MARGARET WARNER: Would you say that America to this day still doesn't know how to think about brown and how to think about Hispanics?
RICHARD RODRIGUEZ: No, I think that's right. I think we're still at a very early stage, but clearly something is going on. I think, for example, just to speak as a journalist-- NAFTA represents the beginning of an admission within the United State-- a country that has been traditionally between an East-West country, beginning its history on the East Coast, moving chapter after chapter westward. We are beginning to see ourselves now as a North-South country, beginning to realize that we are related to Canada-- a country we barely understand, this white vacancy-- and to Mexico, this brown mass that we understand all too well. And we are beginning to realize that we have some connection to the North and to the South, to hot and to cold. These are new borders in our imagination. And they suggest to me that brown is very much the color of the future.
MARGARET WARNER: Now, you also write about your search through all your years as a writer to discover what your brownness or your Hispanicity meant to you as a writer. You have a line saying, "I have, throughout my writing life, pondered what a brown voice should sound like." What do you mean?
RICHARD RODRIGUEZ: Well, you know, part of the problem with this is that, you know, the presumption was that I knew what a black voice was. What was a brown voice, or for that matter, what was a white voice? This large question that looms over the book is what exactly does it mean to write brownly? And what I discovered in the course of writing this book... and one of the reasons I write this as a literacy performance, literary essays-- not sociology, not op- ed pieces for The New York Times, but as this literacy performance; dense, baroque even-- is that I'm looking for a way to write brownly.
And for me, "brown" means that we engage all the issues of our lives, that the issues of contradiction, the sense of irony that we have about our lives, the sense of inconsistency in our lives. I'm not only Hispanic, but I'm also, as I say in this book, a gay Catholic. I'm a homosexual man who also belongs to a church that regards homosexuals as essentially committing the sin of vanity with their love. I'm also... I belong to two civilizations. By birth and by ancestry, I belong to the Spanish empire. By citizenship, I belong to the English empire, and these contrary impulses within me that play on my imagination. That... it seems to me to write brownly is to admit that all of this confusion in a life belongs within the life, and that I should see my life as a whole rather than... a brown whole rather than as pieces.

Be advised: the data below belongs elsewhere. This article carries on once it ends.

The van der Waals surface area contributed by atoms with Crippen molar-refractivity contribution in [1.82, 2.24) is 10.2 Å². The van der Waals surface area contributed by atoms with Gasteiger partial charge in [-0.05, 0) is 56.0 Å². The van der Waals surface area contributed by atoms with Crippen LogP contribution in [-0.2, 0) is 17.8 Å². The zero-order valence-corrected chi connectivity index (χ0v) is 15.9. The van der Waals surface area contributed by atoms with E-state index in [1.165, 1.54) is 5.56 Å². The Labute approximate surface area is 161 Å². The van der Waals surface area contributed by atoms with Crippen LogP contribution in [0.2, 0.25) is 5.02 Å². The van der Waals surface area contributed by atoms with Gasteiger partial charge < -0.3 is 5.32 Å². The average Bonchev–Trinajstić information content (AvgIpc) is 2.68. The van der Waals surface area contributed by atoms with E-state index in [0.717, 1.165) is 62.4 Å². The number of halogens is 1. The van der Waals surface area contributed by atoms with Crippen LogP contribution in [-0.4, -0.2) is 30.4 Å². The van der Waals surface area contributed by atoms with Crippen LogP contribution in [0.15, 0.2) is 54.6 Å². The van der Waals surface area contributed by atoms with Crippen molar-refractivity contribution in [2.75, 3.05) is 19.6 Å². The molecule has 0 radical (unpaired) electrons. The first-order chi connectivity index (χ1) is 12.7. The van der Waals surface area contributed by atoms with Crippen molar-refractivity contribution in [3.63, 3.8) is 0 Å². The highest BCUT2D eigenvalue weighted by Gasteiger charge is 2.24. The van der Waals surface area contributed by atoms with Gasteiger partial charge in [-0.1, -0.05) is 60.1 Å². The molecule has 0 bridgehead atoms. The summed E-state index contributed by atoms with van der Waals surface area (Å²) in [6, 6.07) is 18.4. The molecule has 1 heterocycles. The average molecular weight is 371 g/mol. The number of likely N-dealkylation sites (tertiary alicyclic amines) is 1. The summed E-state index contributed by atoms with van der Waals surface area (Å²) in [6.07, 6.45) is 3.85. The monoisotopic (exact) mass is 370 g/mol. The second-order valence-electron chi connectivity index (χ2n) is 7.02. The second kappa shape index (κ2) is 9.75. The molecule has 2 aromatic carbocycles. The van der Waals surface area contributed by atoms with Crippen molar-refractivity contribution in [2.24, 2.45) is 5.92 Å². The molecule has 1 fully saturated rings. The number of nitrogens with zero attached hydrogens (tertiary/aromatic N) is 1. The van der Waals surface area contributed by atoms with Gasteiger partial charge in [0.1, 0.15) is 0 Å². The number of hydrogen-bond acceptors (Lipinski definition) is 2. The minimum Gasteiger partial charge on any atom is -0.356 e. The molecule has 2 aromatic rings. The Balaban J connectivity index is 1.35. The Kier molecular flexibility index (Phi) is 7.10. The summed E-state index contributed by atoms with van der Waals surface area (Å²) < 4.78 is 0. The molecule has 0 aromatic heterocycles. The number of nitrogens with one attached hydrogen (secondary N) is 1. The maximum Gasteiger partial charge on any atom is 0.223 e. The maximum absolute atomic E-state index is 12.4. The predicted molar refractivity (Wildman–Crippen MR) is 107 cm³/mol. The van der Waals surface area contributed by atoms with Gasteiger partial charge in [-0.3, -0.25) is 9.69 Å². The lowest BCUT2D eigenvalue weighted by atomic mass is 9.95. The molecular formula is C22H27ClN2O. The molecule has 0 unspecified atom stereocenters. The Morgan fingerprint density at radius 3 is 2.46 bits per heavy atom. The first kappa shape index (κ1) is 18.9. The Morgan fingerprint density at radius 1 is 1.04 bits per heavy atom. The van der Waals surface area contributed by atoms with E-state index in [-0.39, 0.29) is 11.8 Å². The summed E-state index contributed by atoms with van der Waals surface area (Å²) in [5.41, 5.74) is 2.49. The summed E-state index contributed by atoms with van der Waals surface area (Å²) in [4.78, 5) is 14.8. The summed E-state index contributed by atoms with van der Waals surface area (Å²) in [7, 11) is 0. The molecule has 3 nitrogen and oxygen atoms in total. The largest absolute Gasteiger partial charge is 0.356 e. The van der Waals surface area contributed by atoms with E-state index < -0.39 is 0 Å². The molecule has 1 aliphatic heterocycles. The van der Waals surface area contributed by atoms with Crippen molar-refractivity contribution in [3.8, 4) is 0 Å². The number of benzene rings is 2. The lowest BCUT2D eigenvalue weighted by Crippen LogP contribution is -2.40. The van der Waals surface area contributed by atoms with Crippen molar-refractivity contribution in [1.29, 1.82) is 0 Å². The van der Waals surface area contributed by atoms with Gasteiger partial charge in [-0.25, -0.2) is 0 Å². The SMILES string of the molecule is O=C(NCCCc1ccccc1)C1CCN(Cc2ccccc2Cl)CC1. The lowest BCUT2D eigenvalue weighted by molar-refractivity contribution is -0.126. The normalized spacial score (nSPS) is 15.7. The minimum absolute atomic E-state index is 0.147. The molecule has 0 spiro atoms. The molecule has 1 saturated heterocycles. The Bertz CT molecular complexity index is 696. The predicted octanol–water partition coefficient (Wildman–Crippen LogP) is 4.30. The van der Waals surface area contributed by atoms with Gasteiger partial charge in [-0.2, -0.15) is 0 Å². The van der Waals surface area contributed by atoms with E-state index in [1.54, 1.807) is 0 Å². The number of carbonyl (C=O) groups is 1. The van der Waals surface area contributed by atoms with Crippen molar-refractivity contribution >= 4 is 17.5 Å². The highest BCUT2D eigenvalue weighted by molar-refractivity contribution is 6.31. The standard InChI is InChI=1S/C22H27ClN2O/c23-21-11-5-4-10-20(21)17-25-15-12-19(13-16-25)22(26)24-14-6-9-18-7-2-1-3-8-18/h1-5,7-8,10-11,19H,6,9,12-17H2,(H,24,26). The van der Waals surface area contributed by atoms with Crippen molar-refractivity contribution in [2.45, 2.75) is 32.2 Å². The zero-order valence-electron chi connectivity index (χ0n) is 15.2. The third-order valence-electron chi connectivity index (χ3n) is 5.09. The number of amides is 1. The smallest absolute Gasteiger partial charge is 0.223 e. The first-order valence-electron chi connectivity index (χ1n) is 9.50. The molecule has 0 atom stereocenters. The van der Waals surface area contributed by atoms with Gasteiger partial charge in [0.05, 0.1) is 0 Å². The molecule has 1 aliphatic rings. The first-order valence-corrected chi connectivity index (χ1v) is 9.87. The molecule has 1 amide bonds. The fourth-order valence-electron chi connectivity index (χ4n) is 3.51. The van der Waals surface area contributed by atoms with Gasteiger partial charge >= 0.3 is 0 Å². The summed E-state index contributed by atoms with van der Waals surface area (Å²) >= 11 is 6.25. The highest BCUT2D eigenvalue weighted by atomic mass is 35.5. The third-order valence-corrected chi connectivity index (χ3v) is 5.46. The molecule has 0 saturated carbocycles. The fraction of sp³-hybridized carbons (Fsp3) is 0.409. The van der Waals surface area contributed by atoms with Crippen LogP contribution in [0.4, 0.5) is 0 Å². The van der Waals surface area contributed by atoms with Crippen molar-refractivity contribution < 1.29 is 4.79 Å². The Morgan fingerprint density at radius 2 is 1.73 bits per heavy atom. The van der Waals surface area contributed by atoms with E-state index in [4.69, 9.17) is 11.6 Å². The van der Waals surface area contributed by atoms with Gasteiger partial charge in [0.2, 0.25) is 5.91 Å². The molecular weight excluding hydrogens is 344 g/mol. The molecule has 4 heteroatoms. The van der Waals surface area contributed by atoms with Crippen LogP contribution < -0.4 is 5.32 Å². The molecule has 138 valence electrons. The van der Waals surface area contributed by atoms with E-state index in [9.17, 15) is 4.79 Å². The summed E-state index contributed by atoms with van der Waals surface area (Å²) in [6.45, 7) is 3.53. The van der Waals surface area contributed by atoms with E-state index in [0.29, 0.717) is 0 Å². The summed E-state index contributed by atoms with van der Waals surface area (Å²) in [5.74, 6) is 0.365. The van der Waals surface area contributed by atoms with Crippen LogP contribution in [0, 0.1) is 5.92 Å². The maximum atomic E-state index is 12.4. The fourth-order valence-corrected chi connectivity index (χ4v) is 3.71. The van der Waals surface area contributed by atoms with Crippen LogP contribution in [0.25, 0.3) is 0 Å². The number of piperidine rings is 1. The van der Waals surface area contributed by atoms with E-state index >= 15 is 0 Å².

MARGARET WARNER: And you resent, at the same time, being typed or categorized as an Hispanic writer or Latino writer.
RICHARD RODRIGUEZ: Oh, I have to. I mean, I owe my existence to so many other influences. The notion that you would find me on a bookshelf somewhere far in the corner with other Hispanic writers denies that the writers who shaped me, D.H. Lawrence, James Baldwin... those writers... I want to be on a shelf with them. I want to belong with them. I want to write in a voice that continues their tradition. I'm very proud of this book in the sense that, you know, I don't know whether there are readers anymore for a book this... this dense, this literary, but in some way, I'm writing not for the future, I'm writing to line this experience up with the books that created me, to line it up with the past, in a sense. Do you know what I mean? I'm trying to glamorize this experience of brownness but also to give it its stature in America, this unspoken story of what it is to be brown. Not as the story of Richard Rodriguez, but as the story of someone who begins to see America as an impure experience and ... it glorifies that experience.
MARGARET WARNER: Thank you, Richard.
RICHARD RODRIGUEZ: Thank you, Margaret.